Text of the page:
NetBeans IDE 8 Cookbook by David Salter and Rhawi Dantas, Packt Publishing Book Review

Every developer should eventually master at least one IDE. I know many who never bothered. And I do not say you are less productive using only Emacs or VIM. But at times you have to rely on support of a productivity tool. Yet, it seems nowadays it is not quite possible to imaging developing for an enterprise and not utilizing an IDE. Reason is there are so many kinds of projects, not working with an IDE makes even at times impossible to deliver on time. Luckily there is one such book that will help you master one of the best IDEs around: NetBeans. Backed by the well known Oracle Copr. with its roots originating in Xelfi editor a decade ago it became a mature and popular development environment. I must add the book luckily covers the freshly released (Fall 2014) version 8 of the NetBeans IDE.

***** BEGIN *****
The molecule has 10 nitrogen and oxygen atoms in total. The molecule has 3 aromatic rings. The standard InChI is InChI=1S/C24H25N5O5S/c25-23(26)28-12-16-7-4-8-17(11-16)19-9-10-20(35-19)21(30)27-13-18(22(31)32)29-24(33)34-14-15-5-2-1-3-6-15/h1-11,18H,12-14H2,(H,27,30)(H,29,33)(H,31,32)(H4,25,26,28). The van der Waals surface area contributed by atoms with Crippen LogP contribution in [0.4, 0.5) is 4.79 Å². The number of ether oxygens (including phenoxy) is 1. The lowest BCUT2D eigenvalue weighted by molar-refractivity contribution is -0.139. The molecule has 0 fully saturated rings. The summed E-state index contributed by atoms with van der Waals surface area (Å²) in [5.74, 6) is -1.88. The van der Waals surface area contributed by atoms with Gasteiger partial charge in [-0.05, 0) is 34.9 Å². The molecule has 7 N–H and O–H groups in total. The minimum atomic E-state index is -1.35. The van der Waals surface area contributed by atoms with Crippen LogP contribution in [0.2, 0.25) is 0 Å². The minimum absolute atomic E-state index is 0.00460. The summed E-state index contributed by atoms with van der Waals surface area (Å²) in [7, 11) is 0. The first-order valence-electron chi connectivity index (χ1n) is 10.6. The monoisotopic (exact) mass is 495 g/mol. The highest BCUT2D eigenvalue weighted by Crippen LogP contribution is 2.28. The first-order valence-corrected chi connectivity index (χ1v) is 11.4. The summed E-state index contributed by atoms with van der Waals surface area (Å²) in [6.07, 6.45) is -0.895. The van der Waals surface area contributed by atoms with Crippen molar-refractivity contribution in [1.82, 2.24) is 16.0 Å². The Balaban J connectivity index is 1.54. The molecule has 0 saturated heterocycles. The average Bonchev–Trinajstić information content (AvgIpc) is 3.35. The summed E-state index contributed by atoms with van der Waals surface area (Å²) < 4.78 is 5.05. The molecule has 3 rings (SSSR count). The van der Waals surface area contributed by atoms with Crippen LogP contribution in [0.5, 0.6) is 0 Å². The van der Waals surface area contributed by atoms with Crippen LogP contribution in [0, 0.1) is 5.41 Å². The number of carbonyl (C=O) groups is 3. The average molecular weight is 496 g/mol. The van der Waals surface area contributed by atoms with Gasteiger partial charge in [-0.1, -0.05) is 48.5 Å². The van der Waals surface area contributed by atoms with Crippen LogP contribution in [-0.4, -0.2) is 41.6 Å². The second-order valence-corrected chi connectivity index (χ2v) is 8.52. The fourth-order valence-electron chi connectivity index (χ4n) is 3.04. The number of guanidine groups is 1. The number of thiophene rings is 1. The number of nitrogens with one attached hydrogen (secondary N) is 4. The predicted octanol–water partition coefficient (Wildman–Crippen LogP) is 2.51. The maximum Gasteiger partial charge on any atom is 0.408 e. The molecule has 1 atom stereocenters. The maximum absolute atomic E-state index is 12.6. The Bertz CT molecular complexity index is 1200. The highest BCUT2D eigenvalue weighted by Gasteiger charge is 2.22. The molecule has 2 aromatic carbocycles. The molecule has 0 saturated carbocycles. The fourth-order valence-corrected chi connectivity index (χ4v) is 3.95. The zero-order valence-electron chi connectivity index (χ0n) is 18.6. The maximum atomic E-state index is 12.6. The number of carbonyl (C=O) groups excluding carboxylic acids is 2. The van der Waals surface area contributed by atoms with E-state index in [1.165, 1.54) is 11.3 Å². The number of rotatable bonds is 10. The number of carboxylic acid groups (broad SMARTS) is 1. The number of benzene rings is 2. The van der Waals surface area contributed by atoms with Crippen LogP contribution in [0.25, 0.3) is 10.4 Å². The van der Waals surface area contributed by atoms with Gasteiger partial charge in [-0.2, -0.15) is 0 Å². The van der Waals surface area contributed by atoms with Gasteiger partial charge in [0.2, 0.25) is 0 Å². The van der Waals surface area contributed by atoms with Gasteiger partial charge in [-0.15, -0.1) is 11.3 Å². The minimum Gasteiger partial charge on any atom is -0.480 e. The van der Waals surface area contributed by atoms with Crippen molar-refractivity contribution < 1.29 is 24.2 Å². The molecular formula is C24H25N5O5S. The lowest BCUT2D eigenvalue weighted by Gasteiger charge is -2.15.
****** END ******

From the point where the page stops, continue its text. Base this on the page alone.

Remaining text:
So more on the book: it covers seemingly as wide range of topics as one can imagine (or not) using at any workplace, from installing the IDE and writing its plug-ins (modules) to using WebServices and JavaFX UI development.
And the material is covered very nicely by David and Rhawi. The book is easy to follow and repeat exercises. The book has plenty if high-res images and is so well structured it makes a come back very easy (I needed a few re-visits to accomplish a task or two). What I liked the most was working with the RESTfull services (not only fun, but it delivers a great automation examples). Testing and profiling was a great skill to learn, a very important aspect, too, not just fun. Version control was very useful and the authors covered a lot of ground and many providers (I only expected Git covered). The enterprise Java was a tad more difficult to grasp, but again having such great teachers it is not intimidating at all.
In short, my verdict is 5 out 5. It is a great book especially for students and those who depart from other IDEs. I must say I liked NetBeans very much, even though I clocked more hours using the Visual Studio and Eclipse.
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Posted on November 10, 2014, in Book Review. Bookmark the permalink. Leave a comment.

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